Q&A with Will Caton, owner of Swiss Fit Montana.
I’ll be the first to admit, when I talk with people about the workouts I’ve doing at Swiss Fit Montana, I struggle to explain the exercises, and, more importantly, how they tie in to training for the Ridge Run. So I asked Will Caton, the owner of Swiss Fit, to explain why he has me doing certain exercises.
Why all the focus on quad loading?
Well, the answer is simple: while the human body is beautifully built to climb trees and run up hills, it isn’t built for downhill work. Downhill running is horrible on the knees, and strong quads help. I use the QuadMill and dynamic wall sits on the Power Plate to aggressively activate these muscles to be their most active and powerful. The Power Plate helps to develop every muscle fiber and motor neuron in the quad system, for maximum activation on the downhill. The QuadMill helps take these highly activated muscle fibers and trains them for long downhill cycles. The two machines and exercises are a proven winning combo.
Weighted wall sits
How do the Power Plate step-ups translate to climbing a mountain?
This exercise, which consists of one legged consecutive step-ups, helps the muscles to reach their maximum neuromuscular activation and strength potential. This exercise provides an active lesson in core stability, foot balance, and running mechanics. This helps the runner blast up any trail with brutal efficiency and greater endurance. Often the training will include a weight vest to increase the runner’s ability to devour uphill trails.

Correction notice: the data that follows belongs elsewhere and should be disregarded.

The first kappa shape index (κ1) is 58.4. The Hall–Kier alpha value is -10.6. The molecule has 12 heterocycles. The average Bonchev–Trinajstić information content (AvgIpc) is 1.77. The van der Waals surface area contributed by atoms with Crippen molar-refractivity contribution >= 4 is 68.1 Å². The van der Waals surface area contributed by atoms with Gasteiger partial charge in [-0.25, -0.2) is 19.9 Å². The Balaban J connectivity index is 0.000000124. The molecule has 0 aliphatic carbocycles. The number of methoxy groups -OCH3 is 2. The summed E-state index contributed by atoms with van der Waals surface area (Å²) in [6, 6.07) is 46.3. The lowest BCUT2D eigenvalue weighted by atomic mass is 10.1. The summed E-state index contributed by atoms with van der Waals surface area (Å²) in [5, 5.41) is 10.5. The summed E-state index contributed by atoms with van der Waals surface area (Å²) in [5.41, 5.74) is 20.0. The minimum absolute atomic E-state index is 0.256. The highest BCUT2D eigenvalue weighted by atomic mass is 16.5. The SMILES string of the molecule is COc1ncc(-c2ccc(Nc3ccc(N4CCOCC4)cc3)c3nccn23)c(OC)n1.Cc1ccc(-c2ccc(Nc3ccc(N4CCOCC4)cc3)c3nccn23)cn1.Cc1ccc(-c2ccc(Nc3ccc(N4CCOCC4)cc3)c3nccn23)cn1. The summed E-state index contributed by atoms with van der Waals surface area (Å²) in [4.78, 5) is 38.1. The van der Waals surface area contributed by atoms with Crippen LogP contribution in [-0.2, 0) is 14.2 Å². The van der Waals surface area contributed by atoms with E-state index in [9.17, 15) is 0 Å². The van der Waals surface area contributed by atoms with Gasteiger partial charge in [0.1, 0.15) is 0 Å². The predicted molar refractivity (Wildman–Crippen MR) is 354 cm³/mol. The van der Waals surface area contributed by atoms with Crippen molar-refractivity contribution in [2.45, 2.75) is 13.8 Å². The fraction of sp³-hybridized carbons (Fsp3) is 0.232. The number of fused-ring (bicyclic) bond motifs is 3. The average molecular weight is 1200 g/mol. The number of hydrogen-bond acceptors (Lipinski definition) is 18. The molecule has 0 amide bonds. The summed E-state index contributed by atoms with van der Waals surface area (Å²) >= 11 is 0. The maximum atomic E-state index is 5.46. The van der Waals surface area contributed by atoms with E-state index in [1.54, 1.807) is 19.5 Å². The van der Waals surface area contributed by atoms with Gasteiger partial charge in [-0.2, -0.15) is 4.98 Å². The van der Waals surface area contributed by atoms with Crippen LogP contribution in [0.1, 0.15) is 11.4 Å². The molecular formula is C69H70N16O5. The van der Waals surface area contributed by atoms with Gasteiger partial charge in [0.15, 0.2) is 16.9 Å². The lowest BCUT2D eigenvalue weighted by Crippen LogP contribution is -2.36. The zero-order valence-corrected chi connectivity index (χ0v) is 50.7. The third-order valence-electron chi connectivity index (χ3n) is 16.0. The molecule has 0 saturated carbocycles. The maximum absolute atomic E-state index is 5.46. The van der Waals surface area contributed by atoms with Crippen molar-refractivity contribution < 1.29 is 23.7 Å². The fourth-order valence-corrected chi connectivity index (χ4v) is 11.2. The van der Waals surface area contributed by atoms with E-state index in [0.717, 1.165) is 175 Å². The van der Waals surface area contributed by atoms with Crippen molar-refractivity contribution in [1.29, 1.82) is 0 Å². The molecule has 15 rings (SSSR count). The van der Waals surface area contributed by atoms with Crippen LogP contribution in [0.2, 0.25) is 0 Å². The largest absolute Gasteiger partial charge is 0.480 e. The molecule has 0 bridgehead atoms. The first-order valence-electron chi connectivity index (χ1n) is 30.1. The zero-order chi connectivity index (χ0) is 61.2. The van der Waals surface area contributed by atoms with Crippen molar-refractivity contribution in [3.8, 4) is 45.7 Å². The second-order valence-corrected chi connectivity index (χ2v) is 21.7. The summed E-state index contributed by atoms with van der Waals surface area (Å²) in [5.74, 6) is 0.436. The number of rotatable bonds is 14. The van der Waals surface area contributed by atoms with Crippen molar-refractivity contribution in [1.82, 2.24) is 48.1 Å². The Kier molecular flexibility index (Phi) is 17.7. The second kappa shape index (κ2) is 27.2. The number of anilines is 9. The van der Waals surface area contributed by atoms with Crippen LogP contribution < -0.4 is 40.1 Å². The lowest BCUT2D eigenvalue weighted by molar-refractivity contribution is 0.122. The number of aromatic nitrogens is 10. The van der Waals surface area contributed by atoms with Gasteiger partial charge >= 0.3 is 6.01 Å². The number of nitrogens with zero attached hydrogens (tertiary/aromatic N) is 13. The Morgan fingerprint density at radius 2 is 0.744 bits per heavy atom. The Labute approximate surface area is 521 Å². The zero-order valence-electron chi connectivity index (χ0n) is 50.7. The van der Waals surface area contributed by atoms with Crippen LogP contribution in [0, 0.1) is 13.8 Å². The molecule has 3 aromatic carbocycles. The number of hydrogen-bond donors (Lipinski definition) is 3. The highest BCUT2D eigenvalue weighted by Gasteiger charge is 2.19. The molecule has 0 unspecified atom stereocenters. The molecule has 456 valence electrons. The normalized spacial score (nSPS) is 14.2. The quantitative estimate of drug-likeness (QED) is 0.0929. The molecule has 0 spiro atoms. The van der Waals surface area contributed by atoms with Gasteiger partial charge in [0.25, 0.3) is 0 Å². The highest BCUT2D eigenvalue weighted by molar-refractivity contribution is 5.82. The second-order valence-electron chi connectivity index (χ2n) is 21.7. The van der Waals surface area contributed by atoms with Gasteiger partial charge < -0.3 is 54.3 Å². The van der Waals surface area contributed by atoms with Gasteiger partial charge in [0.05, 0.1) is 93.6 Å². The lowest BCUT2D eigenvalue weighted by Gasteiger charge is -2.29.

I’ve heard time and again how important the core is, no matter the outdoor activity. Do you work build the core in a certain way?
I train the core mid-way through the workout, with some straight abdominal moves and then when fatigue begins to set in, I’ll add in twisting core work. I want to connect the core to trail running, with all the twists, turns, and switchbacks. Switchbacks don’t occur on flats, they occur on steep climbs and descents, so a strong core, that's conditioned to twisting and helping the legs drive, is a huge advantage.
Strengthening the core
A lot of runners I know don’t do much beyond run, yet you have me building my upper body as well. What gives?
I work on shoulder strength, arm strength, and chest development. We always mix these together so that the body is use to using these muscles in unison, just like in a race. The upper body is not subject to the rigors the legs and lungs are, obviously. However, to stop short of training them shows a poor understanding of running mechanics. Nowhere is this more true than in trail running. A runner with a stronger upper body will be able to aggressively throw himself up the mountain side, helping the legs when they are reaching the end of their ability to climb.
So do you recommend strength training for runners?
It’s a long established myth that strength training is bad for distance runners. This is complete nonsense. Show me any distance runner, and I will increase his or her time with just the right amount of strength training. This is particularly true once we are past 35-40 years of age.
I fall into that category, so hopefully the work I’ve done will give me the ability to “blast up any trail with brutal efficiency and greater endurance.” My next post will hopefully be the joyful retelling of my 2016 Bridger Ridge Run domination or at least successful finish. Until then, happy trails.